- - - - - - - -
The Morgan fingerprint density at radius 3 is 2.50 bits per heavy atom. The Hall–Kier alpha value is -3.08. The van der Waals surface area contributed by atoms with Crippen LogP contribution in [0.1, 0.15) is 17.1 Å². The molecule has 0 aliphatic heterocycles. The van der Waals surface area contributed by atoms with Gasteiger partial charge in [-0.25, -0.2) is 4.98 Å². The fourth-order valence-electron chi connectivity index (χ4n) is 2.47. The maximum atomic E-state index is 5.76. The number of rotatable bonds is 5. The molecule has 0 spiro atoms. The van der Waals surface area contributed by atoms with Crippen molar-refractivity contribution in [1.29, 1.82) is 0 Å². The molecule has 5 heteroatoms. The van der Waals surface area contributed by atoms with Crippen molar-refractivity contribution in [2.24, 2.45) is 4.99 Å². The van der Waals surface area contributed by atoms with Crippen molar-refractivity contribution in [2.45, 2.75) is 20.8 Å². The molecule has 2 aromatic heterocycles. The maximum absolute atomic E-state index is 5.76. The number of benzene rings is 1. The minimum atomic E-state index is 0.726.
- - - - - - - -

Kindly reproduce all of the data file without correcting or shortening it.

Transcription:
The Morgan fingerprint density at radius 3 is 2.50 bits per heavy atom. The Hall–Kier alpha value is -3.08. The van der Waals surface area contributed by atoms with Crippen LogP contribution in [0.1, 0.15) is 17.1 Å². The molecule has 0 aliphatic heterocycles. The van der Waals surface area contributed by atoms with Gasteiger partial charge in [-0.25, -0.2) is 4.98 Å². The fourth-order valence-electron chi connectivity index (χ4n) is 2.47. The maximum atomic E-state index is 5.76. The number of rotatable bonds is 5. The molecule has 0 spiro atoms. The van der Waals surface area contributed by atoms with Crippen molar-refractivity contribution in [1.29, 1.82) is 0 Å². The molecule has 5 heteroatoms. The van der Waals surface area contributed by atoms with Crippen molar-refractivity contribution in [2.24, 2.45) is 4.99 Å². The van der Waals surface area contributed by atoms with Crippen molar-refractivity contribution in [2.45, 2.75) is 20.8 Å². The molecule has 2 aromatic heterocycles. The maximum absolute atomic E-state index is 5.76. The number of benzene rings is 1. The minimum atomic E-state index is 0.726.